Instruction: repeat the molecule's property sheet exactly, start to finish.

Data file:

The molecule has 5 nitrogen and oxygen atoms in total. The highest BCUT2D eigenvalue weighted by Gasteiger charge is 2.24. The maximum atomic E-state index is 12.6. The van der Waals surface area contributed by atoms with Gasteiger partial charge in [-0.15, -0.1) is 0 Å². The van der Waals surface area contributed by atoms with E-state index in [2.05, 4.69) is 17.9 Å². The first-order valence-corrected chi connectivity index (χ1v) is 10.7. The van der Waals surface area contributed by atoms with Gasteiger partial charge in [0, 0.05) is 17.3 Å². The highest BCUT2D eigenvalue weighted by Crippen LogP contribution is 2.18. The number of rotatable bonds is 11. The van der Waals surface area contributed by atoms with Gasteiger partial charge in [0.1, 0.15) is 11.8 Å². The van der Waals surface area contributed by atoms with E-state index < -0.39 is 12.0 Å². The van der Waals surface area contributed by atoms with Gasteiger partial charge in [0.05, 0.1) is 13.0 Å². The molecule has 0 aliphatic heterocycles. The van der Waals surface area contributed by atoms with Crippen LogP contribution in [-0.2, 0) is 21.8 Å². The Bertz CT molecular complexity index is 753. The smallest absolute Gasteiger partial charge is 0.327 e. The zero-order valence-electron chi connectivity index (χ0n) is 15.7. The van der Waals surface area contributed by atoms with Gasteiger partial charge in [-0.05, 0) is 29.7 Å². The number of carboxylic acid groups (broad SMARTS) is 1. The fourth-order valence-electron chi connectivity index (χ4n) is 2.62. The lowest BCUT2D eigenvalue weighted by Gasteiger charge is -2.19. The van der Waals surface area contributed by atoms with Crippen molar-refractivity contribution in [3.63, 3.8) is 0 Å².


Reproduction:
The molecule has 5 nitrogen and oxygen atoms in total. The highest BCUT2D eigenvalue weighted by Gasteiger charge is 2.24. The maximum atomic E-state index is 12.6. The van der Waals surface area contributed by atoms with Gasteiger partial charge in [-0.15, -0.1) is 0 Å². The van der Waals surface area contributed by atoms with E-state index in [2.05, 4.69) is 17.9 Å². The first-order valence-corrected chi connectivity index (χ1v) is 10.7. The van der Waals surface area contributed by atoms with Gasteiger partial charge in [0, 0.05) is 17.3 Å². The highest BCUT2D eigenvalue weighted by Crippen LogP contribution is 2.18. The number of rotatable bonds is 11. The van der Waals surface area contributed by atoms with Gasteiger partial charge in [0.1, 0.15) is 11.8 Å². The van der Waals surface area contributed by atoms with E-state index < -0.39 is 12.0 Å². The van der Waals surface area contributed by atoms with Gasteiger partial charge in [0.05, 0.1) is 13.0 Å². The molecule has 0 aliphatic heterocycles. The van der Waals surface area contributed by atoms with Crippen LogP contribution in [-0.2, 0) is 21.8 Å². The Bertz CT molecular complexity index is 753. The smallest absolute Gasteiger partial charge is 0.327 e. The zero-order valence-electron chi connectivity index (χ0n) is 15.7. The van der Waals surface area contributed by atoms with Gasteiger partial charge in [-0.05, 0) is 29.7 Å². The number of carboxylic acid groups (broad SMARTS) is 1. The fourth-order valence-electron chi connectivity index (χ4n) is 2.62. The lowest BCUT2D eigenvalue weighted by Gasteiger charge is -2.19. The van der Waals surface area contributed by atoms with Crippen molar-refractivity contribution in [3.63, 3.8) is 0 Å².